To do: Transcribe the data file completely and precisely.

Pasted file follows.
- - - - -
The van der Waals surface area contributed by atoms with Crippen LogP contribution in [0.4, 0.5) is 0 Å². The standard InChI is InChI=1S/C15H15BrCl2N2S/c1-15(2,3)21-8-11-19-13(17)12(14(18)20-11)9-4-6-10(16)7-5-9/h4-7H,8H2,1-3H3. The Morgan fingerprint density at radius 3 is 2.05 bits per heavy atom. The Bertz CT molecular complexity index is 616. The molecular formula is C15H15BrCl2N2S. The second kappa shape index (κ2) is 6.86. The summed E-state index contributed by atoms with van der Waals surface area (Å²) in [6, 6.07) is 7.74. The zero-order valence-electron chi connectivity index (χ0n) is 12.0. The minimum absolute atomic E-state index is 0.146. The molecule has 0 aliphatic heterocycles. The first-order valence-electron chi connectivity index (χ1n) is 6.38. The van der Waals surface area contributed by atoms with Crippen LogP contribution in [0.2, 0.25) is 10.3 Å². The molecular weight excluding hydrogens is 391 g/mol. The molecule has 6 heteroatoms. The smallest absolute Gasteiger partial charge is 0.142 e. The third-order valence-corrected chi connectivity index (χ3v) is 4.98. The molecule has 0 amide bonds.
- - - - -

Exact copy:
The van der Waals surface area contributed by atoms with Crippen LogP contribution in [0.4, 0.5) is 0 Å². The standard InChI is InChI=1S/C15H15BrCl2N2S/c1-15(2,3)21-8-11-19-13(17)12(14(18)20-11)9-4-6-10(16)7-5-9/h4-7H,8H2,1-3H3. The Morgan fingerprint density at radius 3 is 2.05 bits per heavy atom. The Bertz CT molecular complexity index is 616. The molecular formula is C15H15BrCl2N2S. The second kappa shape index (κ2) is 6.86. The summed E-state index contributed by atoms with van der Waals surface area (Å²) in [6, 6.07) is 7.74. The zero-order valence-electron chi connectivity index (χ0n) is 12.0. The minimum absolute atomic E-state index is 0.146. The molecule has 0 aliphatic heterocycles. The first-order valence-electron chi connectivity index (χ1n) is 6.38. The van der Waals surface area contributed by atoms with Crippen LogP contribution in [0.2, 0.25) is 10.3 Å². The molecular weight excluding hydrogens is 391 g/mol. The molecule has 6 heteroatoms. The smallest absolute Gasteiger partial charge is 0.142 e. The third-order valence-corrected chi connectivity index (χ3v) is 4.98. The molecule has 0 amide bonds.